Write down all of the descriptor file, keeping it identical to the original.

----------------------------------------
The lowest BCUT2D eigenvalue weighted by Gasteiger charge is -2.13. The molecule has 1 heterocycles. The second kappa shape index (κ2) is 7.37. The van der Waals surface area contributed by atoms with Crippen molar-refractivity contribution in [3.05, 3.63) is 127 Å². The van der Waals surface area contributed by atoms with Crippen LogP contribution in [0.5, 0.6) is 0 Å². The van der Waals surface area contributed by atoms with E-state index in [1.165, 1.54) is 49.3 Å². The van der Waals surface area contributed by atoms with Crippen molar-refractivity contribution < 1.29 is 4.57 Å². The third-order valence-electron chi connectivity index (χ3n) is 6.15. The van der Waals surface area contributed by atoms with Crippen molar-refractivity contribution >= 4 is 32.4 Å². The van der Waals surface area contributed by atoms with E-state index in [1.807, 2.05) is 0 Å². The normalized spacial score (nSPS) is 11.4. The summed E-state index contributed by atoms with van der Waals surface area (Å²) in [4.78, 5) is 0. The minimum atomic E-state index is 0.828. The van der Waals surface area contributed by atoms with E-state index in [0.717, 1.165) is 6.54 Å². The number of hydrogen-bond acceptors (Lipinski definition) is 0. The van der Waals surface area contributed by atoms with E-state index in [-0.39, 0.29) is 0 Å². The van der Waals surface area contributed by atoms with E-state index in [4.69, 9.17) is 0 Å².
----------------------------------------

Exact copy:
The lowest BCUT2D eigenvalue weighted by Gasteiger charge is -2.13. The molecule has 1 heterocycles. The second kappa shape index (κ2) is 7.37. The van der Waals surface area contributed by atoms with Crippen molar-refractivity contribution in [3.05, 3.63) is 127 Å². The van der Waals surface area contributed by atoms with Crippen LogP contribution in [0.5, 0.6) is 0 Å². The van der Waals surface area contributed by atoms with E-state index in [1.165, 1.54) is 49.3 Å². The van der Waals surface area contributed by atoms with Crippen molar-refractivity contribution < 1.29 is 4.57 Å². The third-order valence-electron chi connectivity index (χ3n) is 6.15. The van der Waals surface area contributed by atoms with Crippen molar-refractivity contribution >= 4 is 32.4 Å². The van der Waals surface area contributed by atoms with E-state index in [1.807, 2.05) is 0 Å². The normalized spacial score (nSPS) is 11.4. The summed E-state index contributed by atoms with van der Waals surface area (Å²) in [4.78, 5) is 0. The minimum atomic E-state index is 0.828. The van der Waals surface area contributed by atoms with E-state index in [0.717, 1.165) is 6.54 Å². The number of hydrogen-bond acceptors (Lipinski definition) is 0. The van der Waals surface area contributed by atoms with E-state index in [-0.39, 0.29) is 0 Å². The van der Waals surface area contributed by atoms with E-state index in [4.69, 9.17) is 0 Å².